Filing 82

ORDER by Judge Maria-Elena James granting 76 Motion to Dismiss ; finding as moot 67 Motion for Entry of Judgment under Rule 54(b). (cdnS, COURT STAFF) (Filed on 7/18/2018)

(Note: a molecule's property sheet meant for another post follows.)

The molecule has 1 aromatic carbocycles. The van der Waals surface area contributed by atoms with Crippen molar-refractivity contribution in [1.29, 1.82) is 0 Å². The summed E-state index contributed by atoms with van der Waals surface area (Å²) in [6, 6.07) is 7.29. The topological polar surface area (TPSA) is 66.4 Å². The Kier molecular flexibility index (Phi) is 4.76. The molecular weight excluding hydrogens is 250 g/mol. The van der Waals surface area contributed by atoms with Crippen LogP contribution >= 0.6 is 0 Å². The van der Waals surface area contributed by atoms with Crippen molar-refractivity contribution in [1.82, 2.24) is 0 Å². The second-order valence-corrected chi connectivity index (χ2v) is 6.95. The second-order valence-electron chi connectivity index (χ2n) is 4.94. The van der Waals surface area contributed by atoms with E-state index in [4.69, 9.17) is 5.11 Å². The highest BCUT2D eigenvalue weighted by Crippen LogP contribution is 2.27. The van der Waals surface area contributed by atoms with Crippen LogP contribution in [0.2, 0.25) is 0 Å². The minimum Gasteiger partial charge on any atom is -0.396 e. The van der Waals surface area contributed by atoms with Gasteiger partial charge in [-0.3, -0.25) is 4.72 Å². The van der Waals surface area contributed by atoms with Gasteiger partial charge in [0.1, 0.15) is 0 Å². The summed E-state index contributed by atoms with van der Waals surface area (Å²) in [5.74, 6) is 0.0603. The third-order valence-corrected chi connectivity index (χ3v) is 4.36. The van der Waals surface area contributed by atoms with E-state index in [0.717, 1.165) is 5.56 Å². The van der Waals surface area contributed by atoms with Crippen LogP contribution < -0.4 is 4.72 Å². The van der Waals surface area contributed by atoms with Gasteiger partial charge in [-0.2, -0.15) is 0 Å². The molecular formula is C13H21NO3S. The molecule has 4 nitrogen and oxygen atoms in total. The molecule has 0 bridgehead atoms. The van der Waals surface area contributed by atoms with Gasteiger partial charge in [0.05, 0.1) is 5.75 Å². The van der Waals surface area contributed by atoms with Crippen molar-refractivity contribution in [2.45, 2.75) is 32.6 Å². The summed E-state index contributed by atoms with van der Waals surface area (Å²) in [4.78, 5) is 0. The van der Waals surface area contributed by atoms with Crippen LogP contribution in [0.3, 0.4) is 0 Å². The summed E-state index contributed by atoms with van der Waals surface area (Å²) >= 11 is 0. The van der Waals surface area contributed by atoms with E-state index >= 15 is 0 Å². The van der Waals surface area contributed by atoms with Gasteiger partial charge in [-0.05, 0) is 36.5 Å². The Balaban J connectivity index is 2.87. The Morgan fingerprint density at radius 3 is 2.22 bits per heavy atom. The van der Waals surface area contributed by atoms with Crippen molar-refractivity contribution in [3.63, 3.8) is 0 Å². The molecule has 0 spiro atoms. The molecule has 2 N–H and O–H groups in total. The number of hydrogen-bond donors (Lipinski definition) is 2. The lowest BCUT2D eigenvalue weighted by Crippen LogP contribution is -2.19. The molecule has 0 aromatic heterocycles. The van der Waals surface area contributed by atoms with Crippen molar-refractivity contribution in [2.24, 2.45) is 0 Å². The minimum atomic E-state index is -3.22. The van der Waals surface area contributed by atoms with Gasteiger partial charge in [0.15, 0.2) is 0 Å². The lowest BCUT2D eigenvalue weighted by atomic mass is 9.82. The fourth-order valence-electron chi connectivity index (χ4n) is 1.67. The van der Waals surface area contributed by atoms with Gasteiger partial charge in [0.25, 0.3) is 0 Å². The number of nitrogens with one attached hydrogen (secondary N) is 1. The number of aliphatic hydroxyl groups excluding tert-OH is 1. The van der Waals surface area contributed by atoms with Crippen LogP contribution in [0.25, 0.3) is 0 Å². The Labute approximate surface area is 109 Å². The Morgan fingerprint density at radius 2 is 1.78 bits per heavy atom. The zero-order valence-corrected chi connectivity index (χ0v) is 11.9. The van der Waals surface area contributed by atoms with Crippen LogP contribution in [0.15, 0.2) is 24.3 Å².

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1 2 3 UNITED STATES DISTRICT COURT 4 NORTHERN DISTRICT OF CALIFORNIA 5 6 SHAJAR ABID, Case No. 18-cv-00981-MEJ Plaintiff, 7 ORDER RE: MOTION TO DISMISS SECOND AMENDED COMPLAINT v. 8 9 GOOGLE LLC, Re: Dkt. No. 75 Defendant. 10 INTRODUCTION United States District Court Northern District of California 11 Plaintiff Shajar Abid’s claims against Google, which are now in their third iteration, arise 12 13 out of his efforts to advertise his “MightyHoney” product as a “divine cure for cancer” on 14 Google’s Adwords platform. Pending before the Court is Defendant Google LLC’s Motion to 15 Dismiss Abid’s Second Amended Complaint pursuant to Federal Rule of Civil Procedure (“Rule”) 16 12(b)(6). Dkt. No. 75. Plaintiff failed to file an opposition. Pursuant to Rule 78(b) and Civil 17 Local Rule 7-1(b), the Court finds this matter suitable for disposition without oral argument and 18 VACATES the August 16, 2018 hearing. Having considered the parties’ positions, the relevant 19 legal authority, and the record in this case, the Court GRANTS Google’s Motion for the following 20 reasons. BACKGROUND 21 22 23 24 25 A. Second Amended Complaint For purposes of this Motion, the Court accepts Plaintiff’s factual allegations – as best it can discern them – as true. See Fields v. Twitter, Inc., 881 F.3d 739, 743 (9th Cir. 2018). Plaintiff created a new product called MightyHoney, which is a honey infusion w/ spice 26 and herb. Sec. Am. Compl. (“SAC”) at 2, Dkt. No. 75. He also “independently developed a new 27 protocol to treat cancer, he named the ‘Alchemist’s protocol.’” Id. Plaintiff also designed and 28 developed a website and app “to cure cancer.” Id. at 3. Sometime in March 2017, Plaintiff 1 attempted to advertise his MightHoney product as a “Divine Cure for cancer – based on Ancient 2 wisdom and modern r&d” through Google’s Adwords platform. Id. at 3. Plaintiff alleges he 3 entered into a contract with Google on April 4, 2017 for Google to run his “adwords campaign” 4 for 21 days at $10 per day, for a total cost of $210. Id. at 4. During the short duration Plaintiff’s 5 advertisement ran, traffic to his website increased, and he was able to find a few people who were 6 affected by cancer either personally or their family members. Id. at 3. After some negotiation, 7 Plaintiff decided to offer a free sample to his first client, a resident of Ohio, and personally drove 8 to Akron and dropped off a couple jars of MightyHoney, with the understanding that the outcome 9 would be shared. Id. Subsequently, according to correspondence Plaintiff attached to his SAC, on April 10, 10 United States District Court Northern District of California 11 2017, LegitScript1 Products identified multiple violations contained in Plaintiff’s MightyHoney 12 website, including making impermissible disease claims such as his “divine cure for cancer 13 claim.”2 See SAC, Ex. 2, Dkt. No. 75-2; see also SAC at 4-5. As the Court previously 14 recognized, Google’s Adwords policies prohibit advertisers from making misrepresentations, 15 including “misleading content.” Misleading content is defined to include “claims that entice a 16 user with an improbable result” such as a “miracle cure” for disease. Google’s policies also 17 prohibit the following content: “Non-government approved products that are marketed in a way 18 that implies that they’re safe or effective for use in preventing, curing, or treating a particular 19 disease or ailment.” Order re: Motion to Dismiss (“MTD Order”) at 7, Dkt. No. 62. As a result, 20 Plaintiff changed the headline to “Arabic herbal boutique.” SAC at 4. Plaintiff contends Google’s 21 “censorship” of his website and refusal to run his advertisement constitutes fraud, an illegal 22 restraint of trade, and a monopoly. Id. at 4, 8-11. Plaintiff also alleges that despite banning his 23 advertisement, Google continued to run some portion of the advertisement and billed his credit 24 1 25 26 27 28 According to Google, LegitScript works with Google to flag advertisements that do not comply with FDA regulations. Mot. at 5. 2 In evaluating a Rule 12(b)(6) motion, a court may consider only the facts alleged in the complaint, documents attached as exhibits or incorporated by reference in the complaint, and matters of which the court may take judicial notice. United States v. Ritchie, 342 F.3d 903, 908 (9th Cir. 2003) (“A court may . . . consider certain materials—documents attached to the complaint, documents incorporated by reference in the complaint, or matters of judicial notice— without converting the motion to dismiss into a motion for summary judgment.”). 2 1 card for $350.00 in December 2017 for calls he received as a result of the ad, despite the fact that 2 he never received any calls. Id. at 4, 7. Plaintiff alleges four claims: (1) “Promissory Fraud, Cal. Civ. Code § 1572; (2) 3 4 Unreasonable Restraint of Trade, Cal. Bus. & Prof. Code § 16570; (3) Conspiracy, 15 U.S.C. § 2; 5 and (4) Actionable Decit, Cal. Civ. Code §§ 1709(1) and/or 1572(4).”3 SAC at 8-10. 6 B. Procedural History 7 The Court’s April 13, 2018 Order re: Motion to Dismiss sets forth a detailed procedural 8 history of the action. As is relevant here, the Court found Plaintiff’s initial Complaint failed to 9 state claims under 42 U.S.C. § 1983 and the Sherman Act. Id. at 5-7; see Compl., Dkt. No. 1; Mot. to Suppl. Pleadings, Dkt. No. 6. The Court also found the Complaint did not state claims for 11 United States District Court Northern District of California 10 breach of contract and deceptive trade practices under North Carolina law. MTD Order at 7-9. 12 The Court dismissed Plaintiff’s § 1983 claim without leave to amend, but granted him leave to 13 amend his Sherman Act, breach of contract, and deceptive practices claims. Id. at 9. 14 On April 25, 2018, Plaintiff filed a First Amended Complaint (“FAC”), alleging six 15 claims: (1) breach of contract and non-performance; (2) illegal restraint of trade in violation of the 16 Sherman Act; (3) monopolization in violation of the Sherman Act; (4) unfair and deceptive trade 17 practice under North Carolina law; (5) fraud; and (6) conspiracy under California law. Dkt. No. 18 66. Google again moved for dismissal. Dkt. No. 71. In its second Order re: Motion to Dismiss 19 (“Second MTD Order”), issued on June 4, 2018, the Court dismissed Plaintiff’s breach of contract, 20 restraint of trade under the Sherman Act, and unfair and deceptive trade practice under North 21 Carolina law claims without leave to amend, finding no allegations supported such claims, despite 22 previous opportunities to amend, and that nothing in his FAC or opposition suggested Plaintiff 23 possesses additional facts to support a breach of contract claim. Second MTD Order at 4-6, 8-9, 24 Dkt. No. 74. The Court dismissed Plaintiff’s remaining claims with leave to amend, finding that 25 even though he failed to allege any facts in support of his claim, finding he had not previously 26 alleged such claims and therefore had not had a prior opportunity to amend. Id. at 6-7, 9-12. 27 28 3 All citations for Plaintiff’s claims are taken directly from the headings in his SAC. 3 1 Plaintiff filed his Second Amended Complaint on June 19, 2018. 2 LEGAL STANDARD 3 Rule 8(a) requires that a complaint contain a “short and plain statement of the claim 4 showing that the pleader is entitled to relief.” Fed. R. Civ. P. 8(a)(2). A complaint must therefore 5 provide a defendant with “fair notice” of the claims against it and the grounds for relief. Bell Atl. 6 Corp. v. Twombly, 550 U.S. 544, 555 (2007) (internal quotations and citation omitted). 7 A court may dismiss a complaint under Rule 12(b)(6) when it does not contain enough 8 facts to state a claim to relief that is plausible on its face. Id. at 570. “A claim has facial 9 plausibility when the plaintiff pleads factual content that allows the court to draw the reasonable inference that the defendant is liable for the misconduct alleged.” Ashcroft v. Iqbal, 556 U.S. 662, 11 United States District Court Northern District of California 10 678 (2009). “The plausibility standard is not akin to a ‘probability requirement,’ but it asks for 12 more than a sheer possibility that a defendant has acted unlawfully.” Id. (quoting Twombly, 550 13 U.S. at 557). “While a complaint attacked by a Rule 12(b)(6) motion to dismiss does not need 14 detailed factual allegations, a plaintiff’s obligation to provide the ‘grounds’ of his ‘entitle[ment] to 15 relief’ requires more than labels and conclusions, and a formulaic recitation of the elements of a 16 cause of action will not do. Factual allegations must be enough to raise a right to relief above the 17 speculative level.” Twombly, 550 U.S. at 555 (internal citations and parentheticals omitted). 18 In considering a motion to dismiss, a court must accept all of the plaintiff’s allegations as 19 true and construe them in the light most favorable to the plaintiff. Id. at 550; Erickson v. Pardus, 20 551 U.S. 89, 93-94 (2007); Vasquez v. Los Angeles Cty., 487 F.3d 1246, 1249 (9th Cir. 2007). In 21 addition, courts may consider documents attached to the complaint. Parks Sch. of Bus., Inc. v. 22 Symington, 51 F.3d 1480, 1484 (9th Cir. 1995) (citation omitted). 23 If a Rule 12(b)(6) motion is granted, the “court should grant leave to amend even if no 24 request to amend the pleading was made, unless it determines that the pleading could not possibly 25 be cured by the allegation of other facts.” Lopez v. Smith, 203 F.3d 1122, 1127 (9th Cir. 2000) (en 26 banc) (internal quotations and citations omitted). However, the Court may deny leave to amend 27 for a number of reasons, including “undue delay, bad faith or dilatory motive on the part of the 28 movant, repeated failure to cure deficiencies by amendments previously allowed, undue prejudice 4 1 to the opposing party by virtue of allowance of the amendment, [and] futility of amendment.” 2 Eminence Capital, LLC v. Aspeon, Inc., 316 F.3d 1048, 1052 (9th Cir. 2003) (citing Foman v. 3 Davis, 371 U.S. 178, 182 (1962)). DISCUSSION 4 Plaintiff’s failure to oppose Google’s motion constitutes a concession that his SAC should 5 6 be dismissed. See Giroux v. Essex Prop. Tr., Inc., 2016 WL 5394088, at *1 (N.D. Cal. Sept. 27, 7 2016) (interpreting plaintiff’s failure to oppose motion to dismiss as concession that complaint 8 should be dismissed) (collecting cases). But given Plaintiff’s pro se status, the Court nevertheless 9 considers whether he sufficiently states a claim. 10 United States District Court Northern District of California 11 A. Fraud Count I of Plaintiff’s Second Amended Complaint asserts a claim for “promissory fraud” 12 against Google based on an alleged contract dated April 4, 2017. According to the Complaint, 13 Plaintiff and Google entered into a contract for Google to run his Adwords campaign on April 4, 14 2017. SAC at 8. However, after Plaintiff agreed to the contract, Google “decided to terminate his 15 account.” Id. Google argues Plaintiff has failed to allege the necessary elements of a claim for 16 fraud or to cure the deficiencies in his claim identified in Google’s prior Motion to Dismiss and 17 the Court’s Order granting that Motion. Mot. at 4. Google thus seeks dismissal of Count I of the 18 Second Amended Complaint with prejudice. Id. 19 “Under California law, the indispensable elements of a fraud claim include a false 20 representation, knowledge of its falsity, intent to defraud, justifiable reliance, and damages.” Vess 21 v. Ciba-Geigy Corp. USA, 317 F.3d 1097, 1105 (9th Cir. 2003) (internal quotation marks omitted). 22 Rule 9(b) requires parties “alleging fraud or mistake, [to] state with particularity the circumstances 23 constituting fraud or mistake. Malice, intent, knowledge, and other conditions of a person’s mind 24 may be alleged generally.” Claims “grounded in fraud” must “satisfy the heightened pleading 25 requirements of Rule 9(b).” Vess, 317 F.3d at 1107. A complaint alleging fraud must “identify 26 the specific misrepresentations [and] specify when and where they occurred.” Id. “Averments of 27 fraud must be accompanied by ‘the who, what, when, where, and how’ of the misconduct 28 charged.” Kearns v. Ford Motor Co., 567 F.3d 1120, 1124 (9th Cir. 2009); see also Swartz v. 5 1 KPMG LLP, 476 F.3d 756, 764 (9th Cir. 2007) (allegations of fraud must be stated with 2 “specificity including an account of the time, place, and specific content of the false 3 representations as well as the identities of the parties to the misrepresentations.” (internal 4 quotation marks and citations omitted)). 5 As in his FAC, Plaintiff’s fraud allegations are based on the alleged contract between him 6 and Google. SAC at 8. “The ‘mere failure to perform a contract does not constitute fraud,’ but ‘a 7 promise made without the intention to perform can be actionable fraud.’” Elements Spirits, Inc. v. 8 Iconic Brands, Inc., 2015 WL 5470297, at *3 (C.D. Cal. Sept. 17, 2015) (quoting Richardson v. 9 Reliance Nat’l Indem. Co., 2000 WL 284211, at *4 (N.D. Cal. Mar. 9, 2000)). Here, assuming the parties entered into a contract, Plaintiff does not allege any facts that Google entered into the 11 United States District Court Northern District of California 10 alleged contract with the intent not to perform under it. As such, there are insufficient allegations 12 to show that the breach of contract was fraudulent. To the extent Plaintiff seeks to bring a claim 13 based on the $350 charge for the phone calls, Plaintiff attached to his FAC a document from his 14 bank showing that he disputed this charge, which the bank credited to his account. Dkt. No. 66-4 15 at 11. Thus, he did not suffer damages. 16 Accordingly, the Court DISMISSES Plaintiff’s fraud claim. As such, and in light of 17 Plaintiff’s earlier opportunity to amend this claim, the dismissal is WITHOUT LEAVE TO 18 AMEND. 19 B. 20 Unlawful Restraint of Trade Plaintiff contends Google’s refusal to run his advertisement constitutes an unlawful 21 restraint of trade under the Cartwright Act, Cal. Bus. & Prof. Code §16700 et seq. SAC at 9. 22 Plaintiff alleges: “After Google banned my ad, I sought alternative sources such as Bing Ads and 23 Facebook, which were not effective at finding my target audience (cancer patients). Substantially 24 increasing the costs of customer acquisition. I have been significantly harmed by this causing 25 both economic and non-economic damages.” 26 California’s Cartwright Act “generally outlaws any combinations or agreements which 27 restrain trade or competition or which fix or control prices . . . , and declares that, with certain 28 exceptions, ‘every trust is unlawful, against public policy and void.’” In re Cipro Cases I & II, 61 6 1 Cal. 4th 116, 136 (2015) (quoting Cal. Bus. & Prof. Code §16726) (internal quotation marks and 2 and citations omitted). “To maintain an action for a combination in restraint of trade under the 3 Cartwright Act, the following elements must be established: (1) the formation and operation of the 4 conspiracy; (2) illegal acts done pursuant thereto; and (3) damage proximately caused by such 5 acts.” Asahi Kasei Pharma Corp. v. CoTherix, Inc., 204 Cal. App. 4th 1, 8 (2012) (internal 6 quotation marks and citation omitted). As with his FAC, Plaintiff does not offer sufficient facts to support this claim. Plaintiff 7 alleges the “contract between Google and LegitScript in effect restrains trade, that is per se 9 illegal,” and that “a combination between Google-LegitScript and LegitScript-FDA leading to the 10 effect of an unreasonable and thus illegal, restraint of trade.” SAC at 9. However, Plaintiff fails to 11 United States District Court Northern District of California 8 plead any plausible factual basis for the claim he alleges. As discussed above, Plaintiff fails to 12 allege facts that Google engaged in any misconduct by refusing to run his advertisement, let alone 13 that such refusal was the result of an agreement to restrain trade or competition. That LegitScript 14 works with Google to flag advertisements that do not comply with FDA regulations does not, in 15 and of itself, suggest a conspiracy. As Plaintiff has not identified any plausible conspiracy between Google, LegitScript, and 16 17 the FDA, and he has not identified any illegal acts done in furtherance of any such conspiracy, the 18 Court DISMISSES Plaintiff’s Cartwright Act claim. As such, and in light of Plaintiff’s earlier 19 opportunity to amend this claim, the dismissal is WITHOUT LEAVE TO AMEND. 20 C. 21 Sherman Act Plaintiff’s third claim is for “Conspiracy to Monopolize” under the Sherman Act. SAC at 22 9-10. “Every person who shall monopolize, or attempt to monopolize, or combine or conspire 23 with any other person or persons, to monopolize any part of the trade or commerce among the 24 several States, or with foreign nations, shall be deemed guilty of a felony.” 15 U.S.C. § 2. A 25 monopolization claim requires a plaintiff to show “three essential elements . . . : (a) the possession 26 of monopoly power in the relevant market; (b) the willful acquisition or maintenance of that 27 power; and (c) causal antitrust injury.” Name.Space, Inc. v. Internet Corp. for Assigned Names & 28 Numbers, 795 F.3d 1124, 1131 (9th Cir. 2015) (internal quotation marks omitted). “[T]o state a 7 1 claim for attempted monopolization, the plaintiff must allege facts that, if true, will prove: (1) that 2 the defendant has engaged in predatory or anticompetitive conduct with (2) a specific intent to 3 monopolize and (3) a dangerous probability of achieving monopoly power.” Coalition for ICANN 4 Transparency, Inc. v. VeriSign, Inc., 611 F.3d 495, 506 (9th Cir. 2010) (internal quotation marks 5 omitted). Plaintiff alleges Google “adwords maintains a near monopoly in online search.” SAC at 6 7 10. He further alleges that by denying him access to the Adwords platform, Google has “acted 8 exclusionary in a legally anticompetitive way.” Id. These conclusory statements are insufficient 9 to state a claim. In fact, Plaintiff undermines his own allegation by alleging that Google maintains a “near monopoly” while elsewhere acknowledging various other on-line advertising platforms, 11 United States District Court Northern District of California 10 such as “Microsoft Bing” and “Facebook ads.” SAC at 5, 10. Accordingly, the Court DISMISSES Plaintiff’s Sherman Act claim. Despite Plaintiff’s 12 13 prior opportunity to amend, he again fails to allege sufficient facts in support of this claim. 14 Nothing in the SAC or the Opposition suggests Plaintiff now possesses facts which he could not 15 allege in his prior three Complaints. Accordingly, Plaintiff’s Sherman Act claim is dismissed 16 WITHOUT LEAVE TO AMEND. 17 D. 18 Actionable Deceit (Fraud) Plaintiff’s fourth claim is for “Actionable Deceit” based on the $350 charge to his credit 19 card in December 2017. SAC at 10-11. He alleges Google “claims to have cancelled and banned 20 the plaintiff’s site due to ‘policy’ on April 4th of 2017, then how is that they were willing to bill 21 him, in Dec of 2017? The screenshot shows $250, yet they took $350 from my bank account on 22 Dec 8, 2017, for an ad that is ‘not allowed?’”. Id. at 10. He further alleges that “when he inquired 23 into this at how they arrived at this sum? He was given no concrete answer by the off shore 24 representative of Google. He asked for a refund as he found no evidence that he received any of 25 these 4 supposed calls, and was never told how much each call costs.” Id. 26 As discussed above, the elements of a fraud claim include a false representation, 27 knowledge of its falsity, intent to defraud, justifiable reliance, and damages.” Vess, 317 F.3d at 28 1105. Plaintiff’s Second Amended Complaint cites California Civil Code sections 1572(1) and (5) 8 1 as the basis for his claim. SAC at 10. Section 1572(1) defines fraud to include “[t]he suggestion, 2 as a fact, of that which is not true, by one who does not believe it to be true.” Section 1572(5) 3 defines fraud to include “any other act fitted to deceive.” Here, even assuming Plaintiff was 4 charged $350 for phone calls based on some mistake in the data, Plaintiff does not offer any facts– 5 –let alone facts that would satisfy Rule 9(b)––to indicate Google knew the information was 6 erroneous or that Google intended to deceive Plaintiff in any way. Moreover, Plaintiff has also 7 failed to allege any damages associated with this fraud claim. The documents he previously 8 submitted to the Court indicate that he disputed the $350 charge with his credit card company and 9 received a credit. See Dkt. No. 66-4 at 11. These are the same deficiencies in the claim that the 10 United States District Court Northern District of California 11 Court pointed out in its Order granting Google’s previous Motion to Dismiss. As Plaintiff has failed to cure these deficiencies in his pleading, the Court DISMISSES 12 Plaintiff’s actionable deceit claim. Despite Plaintiff’s prior opportunity to amend, he again fails to 13 allege sufficient facts in support of this claim. Nothing in the SAC or the Opposition suggests 14 Plaintiff now possesses facts which he could not allege in his prior three Complaints. 15 Accordingly, Plaintiff’s actionable deceit claim is dismissed WITHOUT LEAVE TO AMEND. CONCLUSION 16 17 For the foregoing reasons, the Court GRANTS Google’s Motion to Dismiss the SAC. 18 Although the Court has allowed Plaintiff an opportunity to amend his claims twice before, he still 19 fails to allege any new plausible facts. Nothing in the record suggests Plaintiff possesses new 20 facts that he was unable to allege in his three complaints. Accordingly, dismissal is WITHOUT 21 LEAVE TO AMEND. Plaintiff’s Motion for Entry of Judgment (Dkt. No. 67) is therefore 22 DENIED AS MOOT. This case is DISMISSED WITH PREJUDICE. 23 IT IS SO ORDERED. 24 25 26 27 Dated: July 18, 2018 ______________________________________ MARIA-ELENA JAMES United States Magistrate Judge 28 9